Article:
Sixty-five percent of people over the age of 65 will experience a PVD.1,2 The condition typically occurs between the ages of 45 and 65 in the general population; however, the posterior vitreous may detach earlier in patients with retinal vascular diseases, trauma, aphakia, inflammation, vitreous hemorrhage or myopia.3-7 A characteristic PVD is described as a ring shape overlying the optic nerve, referred to as a Weiss ring.

Up to 26% of patients with an acute PVD will present with a concomitant retinal break at the time of the initial presentation.8-12 The chances of developing a retinal break following the initial presentation of an acute PVD is 2% to 5%.10,13,14

PVD Symptoms

Symptoms associated with a posterior vitreous detachment include flashes or floaters, or both. Patients typically report the characteristic flashes (photopsias) as an arc-shaped light perceived in their peripheral vision, which is most noticeable in the dark. Such photopsias are likely the result of vitreous traction on the peripheral retina, stimulating the underlying photoreceptors. In addition, it is also possible that the typically encountered arc-shaped flash is due to strong adhesion of the vitreous to the margin of the optic nerve head. As traction develops on this adhesion site, all the fibers that enter the optic nerve in that area become mechanically stimulated, resulting in an arc-shaped flash.

Flashes seem to represent a more ominous symptom than floaters. Though floaters are commonly associated with PVDs, they may be linked to other vitreal abnormalities such as blood or condensation of vitreous collagen. Floaters simply represent the casting of shadows onto the underlying retina.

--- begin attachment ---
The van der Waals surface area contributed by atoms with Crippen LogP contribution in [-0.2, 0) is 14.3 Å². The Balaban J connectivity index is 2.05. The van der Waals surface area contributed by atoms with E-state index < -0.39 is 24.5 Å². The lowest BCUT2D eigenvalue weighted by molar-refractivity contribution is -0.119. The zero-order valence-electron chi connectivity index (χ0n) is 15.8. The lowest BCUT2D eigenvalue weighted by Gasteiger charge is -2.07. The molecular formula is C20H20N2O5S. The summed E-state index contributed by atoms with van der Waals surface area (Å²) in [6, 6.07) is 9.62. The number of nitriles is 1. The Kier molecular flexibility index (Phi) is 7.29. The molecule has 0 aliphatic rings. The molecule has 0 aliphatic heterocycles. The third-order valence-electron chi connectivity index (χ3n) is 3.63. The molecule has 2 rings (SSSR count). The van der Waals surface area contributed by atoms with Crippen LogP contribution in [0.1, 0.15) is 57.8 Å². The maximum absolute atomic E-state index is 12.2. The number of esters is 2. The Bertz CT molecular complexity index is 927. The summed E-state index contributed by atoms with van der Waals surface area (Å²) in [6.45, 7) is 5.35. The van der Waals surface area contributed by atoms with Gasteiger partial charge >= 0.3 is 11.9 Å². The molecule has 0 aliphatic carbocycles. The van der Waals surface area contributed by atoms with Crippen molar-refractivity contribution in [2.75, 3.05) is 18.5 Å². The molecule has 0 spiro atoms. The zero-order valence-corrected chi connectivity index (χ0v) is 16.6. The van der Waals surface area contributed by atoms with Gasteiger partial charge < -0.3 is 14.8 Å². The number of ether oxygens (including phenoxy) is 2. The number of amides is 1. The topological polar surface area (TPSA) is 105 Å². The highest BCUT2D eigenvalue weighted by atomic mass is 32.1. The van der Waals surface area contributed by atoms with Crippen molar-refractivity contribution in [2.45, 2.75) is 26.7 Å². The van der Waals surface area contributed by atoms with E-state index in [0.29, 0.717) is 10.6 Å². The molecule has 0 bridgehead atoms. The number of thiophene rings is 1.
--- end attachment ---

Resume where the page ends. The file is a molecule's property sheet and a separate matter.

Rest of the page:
Anomalous PVD

Table 1. Complications of Age-Related Posterior Vitreous Detachment16
Epiretinal membrane Rhegmatogenous
retinal detachment
Macular holes Operculated retinal break
Myopic tractional
Vitreous hemorrhage
Vitreopapillary traction Retinal or optic disc
VMA/VMT Flap tear

Complications of PVD are more likely to occur in eyes when accelerated vitreous liquefaction occurs prior to the weakening of the vitreoretinal adhesion, a phenomenon known as an anomalous PVD. This entity leads to traction at the vitreoretinal interface due to incomplete separation. Predisposed areas of strong vitreoretinal adhesions include the vitreous base, edge of lattice degeneration, blood vessels, optic nerve, macula and chorioretinal scars. Anomalous PVD can lead to numerous complications affecting the peripheral retina and the posterior pole (see Table 1).15

Peripheral Retinal Breaks

There are three common classifications of retinal breaks to look out for when evaluating patients:

An operculated retinal tear occurs following significant vitreous traction in a small, discrete area of the retina, resulting in increased vitreo-retinal adhesion with an avulsed piece of retinal tissue (an operculum) overlying a small hole. Operculated holes are described as a plug of sensory retina overlying a round retinal break. It is often asymptomatic and results from a PVD pulling onto a vitreoretinal tuft.17